Activities – Will you be able to provide the activities which certain breeds love? For example, golden retrievers love to swim, retrieve, hunt and run; if you live in an urban environment it’s unlikely that you’ll be able to provide these things for your retriever.


Sociability – Will you be upset if your dog doesn’t like strangers or won’t interact with other people or animals well? Or would you prefer a dog which is aloof? If you want a dog which will welcome people into your home cheerfully then consider a breed like the Labrador, which is inherently sociable and charming.


Training – Certain breeds can be particularly stubborn or may be easily distracted, making them difficult to train. Will you see this as a fun challenge or an annoyance? Dogs which are hard to train, such as the Shiba Inu generally aren’t suitable for first time owners. Do you think of training as a fun activity or a chore? You may want to choose an easier breed to train if you don’t have much enthusiasm for training.


Affection – Some breeds can come across as very reserved and don’t seem to need their owner’s affections as much as others. If you are looking for a cuddly, loving and affectionate dog then you don’t want to end up with an independent dog that is perfectly happy in his own company. Likewise, you may prefer a dog that is more independent and therefore a constant companion who hates to be without you, such as a Chihuahua, would be a poor fit.


When you have a good idea of the kind of dog you would be best suited to and can provide for, you are ready to start your breed research.  Well thought out research will cover not just individual breeds but also breed groups. Take into account every detail of the breeds, including personality, temperament, characteristics and traits as well as life expectancy, care, health and grooming. Why not try our Compatibility Test to help you find some suitable breeds?

Once you have a few breeds in mind, consider contacting breed clubs or asking existing owners for their point of view , as experienced owners will be able to give you a greater amount of information and answer any questions about the breed which you may have. You could also consider visiting dog shows and events such as Discover Dogs and Pup Aid.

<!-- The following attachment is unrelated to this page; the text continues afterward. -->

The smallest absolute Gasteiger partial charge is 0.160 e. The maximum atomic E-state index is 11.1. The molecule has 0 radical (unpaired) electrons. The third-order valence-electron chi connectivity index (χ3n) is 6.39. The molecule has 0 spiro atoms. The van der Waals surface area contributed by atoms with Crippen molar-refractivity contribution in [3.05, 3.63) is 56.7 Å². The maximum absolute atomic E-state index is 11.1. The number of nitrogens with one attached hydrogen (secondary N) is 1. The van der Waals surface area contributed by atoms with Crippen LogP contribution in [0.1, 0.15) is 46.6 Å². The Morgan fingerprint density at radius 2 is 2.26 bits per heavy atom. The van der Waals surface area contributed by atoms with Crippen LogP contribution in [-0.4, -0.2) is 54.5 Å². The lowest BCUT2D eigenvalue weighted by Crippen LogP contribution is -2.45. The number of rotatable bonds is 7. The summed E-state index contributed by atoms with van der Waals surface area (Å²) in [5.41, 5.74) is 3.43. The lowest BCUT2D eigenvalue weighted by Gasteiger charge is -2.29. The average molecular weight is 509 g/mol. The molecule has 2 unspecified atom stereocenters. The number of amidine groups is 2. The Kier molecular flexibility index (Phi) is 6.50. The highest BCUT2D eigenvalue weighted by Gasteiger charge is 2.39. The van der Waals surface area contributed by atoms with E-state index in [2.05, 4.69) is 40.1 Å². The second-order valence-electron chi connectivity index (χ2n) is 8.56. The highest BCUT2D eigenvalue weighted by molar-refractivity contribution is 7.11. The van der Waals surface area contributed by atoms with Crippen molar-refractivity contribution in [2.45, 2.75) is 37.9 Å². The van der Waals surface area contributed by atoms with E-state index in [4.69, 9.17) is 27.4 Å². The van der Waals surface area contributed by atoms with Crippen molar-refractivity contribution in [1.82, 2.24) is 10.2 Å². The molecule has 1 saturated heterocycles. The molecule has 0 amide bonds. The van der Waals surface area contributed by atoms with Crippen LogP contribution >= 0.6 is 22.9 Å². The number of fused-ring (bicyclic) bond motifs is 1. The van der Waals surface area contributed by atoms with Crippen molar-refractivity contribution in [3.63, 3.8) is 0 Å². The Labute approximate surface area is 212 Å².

Try not to get swept up in the excitement of buying a dog and rush into anything. Take your time and don’t make hasty decisions. Choosing which breed to get is an important decision to make and should be thoroughly considered and discussed with the rest of the household.

Think you’ve found the perfect breed? Go back and do a bit more research to make sure you’re 100% certain. You may find one detail which changes everything, or you may put any niggling worries to bed. Before you make your final decision you should know the breed’s needs and character inside and out.



Compatibility test »

Breed search »

Your dogs »

Dogs looking for a home »

Order by: 
Per page: 
  • There are no comments yet
18.01.2013 10:05 Categories: Which Breed 
A quick introduction to finding the right breed for you.
18.01.2013 10:00 Categories: Which Breed 
Important things to consider to help you find the right dog for you.
18.01.2013 09:51 Categories: Which Breed 
A quick introduction on how to choose a breed.
18.01.2013 09:35 Categories: Which Breed 
Discover the characteristics of hound dogs
18.01.2013 09:25 Categories: Which Breed 
Discover the characteristics of pastoral dogs.
barnaby noahs dogs